Tuesday, December 4, 2018

Fwd: Return to the Sphinx

Forty years of documenting the Great Sphinx of Giza
In 1979, Mark Lehner and James Allen started work on the first comprehensive mapping of the Sphinx. They studied its structure and geology and documented every detail they could, from the ancient masonry layers and tool marks to the geological stratification of the surrounding area. Their goal was to determine how and when this iconic monument was built and to document its then-current state of preservation.

For more than 35 years most of this data remained inaccessible, but thanks to a grant from ARCE's Antiquities Endowment Fund the original project data is now online and available to the public for study. This archive is especially important as many of the details documented at the time are no longer visible. If you'd like to search the data yourself, good starting points are the project home page or try browsing some of the over 5500 photographs and 364 maps and drawings and see what you find!

You can learn more about this project on the ARCE website or in the Fall 2017 issue of the AERAgram.

While preparing the Sphinx Project data to go online, we realized it was the perfect time for us to revisit the Sphinx itself. Under the Direction of Zahi Hawass, Field Directors Mark Lehner and Glen Dash started the Return to the Sphinx Viewing Project this year to document the changes that have occurred over the intervening years. In addition to a systemic survey, we were able to use new technologies to take a (literally) deeper look by using ground penetrating radar to peek under the base of the Sphinx in search of new information on its internal structure and to look for evidence of unknown grottoes. The data from this new work is still being analyzed, but our preliminary results will be published soon. Stay tuned!
AERA field school students become the next generation of teachers
During our 2018 excavation season, AERA archaeozoologist Richard Redding taught his students about the bones of the birds, fish and mammals of ancient Egypt. By the end of the season they were confidently identifying bones from this season's excavations and had begun work on their own comparative collections (flesh-eating beetles were involved). Their work was even featured in the the article Let Them Eat Soup in the most recent issue of Archaeology magazine.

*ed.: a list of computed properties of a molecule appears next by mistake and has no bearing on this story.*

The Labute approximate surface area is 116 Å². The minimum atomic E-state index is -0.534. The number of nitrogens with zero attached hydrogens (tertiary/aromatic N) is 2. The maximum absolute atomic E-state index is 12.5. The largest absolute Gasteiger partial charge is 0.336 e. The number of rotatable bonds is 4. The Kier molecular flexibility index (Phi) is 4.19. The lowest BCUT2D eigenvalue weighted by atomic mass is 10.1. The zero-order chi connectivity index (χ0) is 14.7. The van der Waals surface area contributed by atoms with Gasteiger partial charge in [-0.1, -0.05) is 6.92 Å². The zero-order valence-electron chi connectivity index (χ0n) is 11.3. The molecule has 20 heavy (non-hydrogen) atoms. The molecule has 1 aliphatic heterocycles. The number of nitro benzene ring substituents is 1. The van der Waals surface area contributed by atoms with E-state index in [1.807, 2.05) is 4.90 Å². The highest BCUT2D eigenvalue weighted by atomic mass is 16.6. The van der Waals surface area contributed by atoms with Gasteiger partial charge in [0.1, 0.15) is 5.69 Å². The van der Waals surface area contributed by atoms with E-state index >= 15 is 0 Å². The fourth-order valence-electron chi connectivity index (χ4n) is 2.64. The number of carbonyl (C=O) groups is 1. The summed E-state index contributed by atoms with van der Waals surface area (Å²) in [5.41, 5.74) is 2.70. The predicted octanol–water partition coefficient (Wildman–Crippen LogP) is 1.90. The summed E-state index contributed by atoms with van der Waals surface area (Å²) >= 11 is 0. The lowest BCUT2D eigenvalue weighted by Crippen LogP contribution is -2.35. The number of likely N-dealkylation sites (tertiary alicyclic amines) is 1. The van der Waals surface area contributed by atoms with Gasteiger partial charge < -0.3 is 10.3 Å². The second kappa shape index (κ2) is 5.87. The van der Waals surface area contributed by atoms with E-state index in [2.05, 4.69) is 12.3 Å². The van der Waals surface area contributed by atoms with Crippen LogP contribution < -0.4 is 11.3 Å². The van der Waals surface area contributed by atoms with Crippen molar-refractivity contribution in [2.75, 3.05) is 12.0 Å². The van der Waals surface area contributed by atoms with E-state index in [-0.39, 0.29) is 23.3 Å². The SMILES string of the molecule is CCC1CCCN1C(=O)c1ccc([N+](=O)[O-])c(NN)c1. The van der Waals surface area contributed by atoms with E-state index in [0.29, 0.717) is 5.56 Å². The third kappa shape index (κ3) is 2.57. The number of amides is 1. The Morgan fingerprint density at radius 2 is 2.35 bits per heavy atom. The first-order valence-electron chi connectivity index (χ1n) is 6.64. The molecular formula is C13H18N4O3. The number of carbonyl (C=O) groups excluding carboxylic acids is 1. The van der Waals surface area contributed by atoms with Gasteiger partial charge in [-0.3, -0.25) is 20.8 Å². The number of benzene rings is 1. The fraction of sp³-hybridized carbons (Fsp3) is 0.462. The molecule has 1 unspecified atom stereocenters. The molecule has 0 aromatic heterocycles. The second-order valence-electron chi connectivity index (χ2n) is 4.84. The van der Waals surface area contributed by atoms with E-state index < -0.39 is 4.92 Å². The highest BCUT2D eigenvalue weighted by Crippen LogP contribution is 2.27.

Now two of Dr. Redding's former students, Rasha Nasr and Mohamed Hussein Ahmed, have started their own archaeozoology field training in Saqqara to pass on what they've learned to other Egyptian archaeologists. Congratulations to them and to all our former field school students who are now directing excavations and teaching their own students across Egypt! 

Find out more about the students' experience in their own words in Learning Animal Bone on our website and consider making a donation to help us continue to train the next generation of Egyptian archaeologists and teachers.
AERAgram 18.2 now available online

While the most recent edition of our AERAgram newsletter is only available to AERA members, previous issues are free to download from our website. This includes the recently posted Fall 2017 issue that includes the following articles:

• Voices of Memphis
• Kafr, Village of the Pyramid Sheikhs at Giza
• Experiments in Bone Smashing
• The Sphinx Archive Project: It's a Wrap

Become a member to receive print copies of future AERAgrams hot off the press.
Join AERA and help us explore further!

Our members and donors support our excavations in Egypt, field school training, rescue archaeology, conservation, education and outreach. Members receive printed copies of AERAgrams and annual reports as soon as they are published. 
AERA is a 501(c)(3) tax exempt, nonprofit organization. Your membership or donation is tax deductible.
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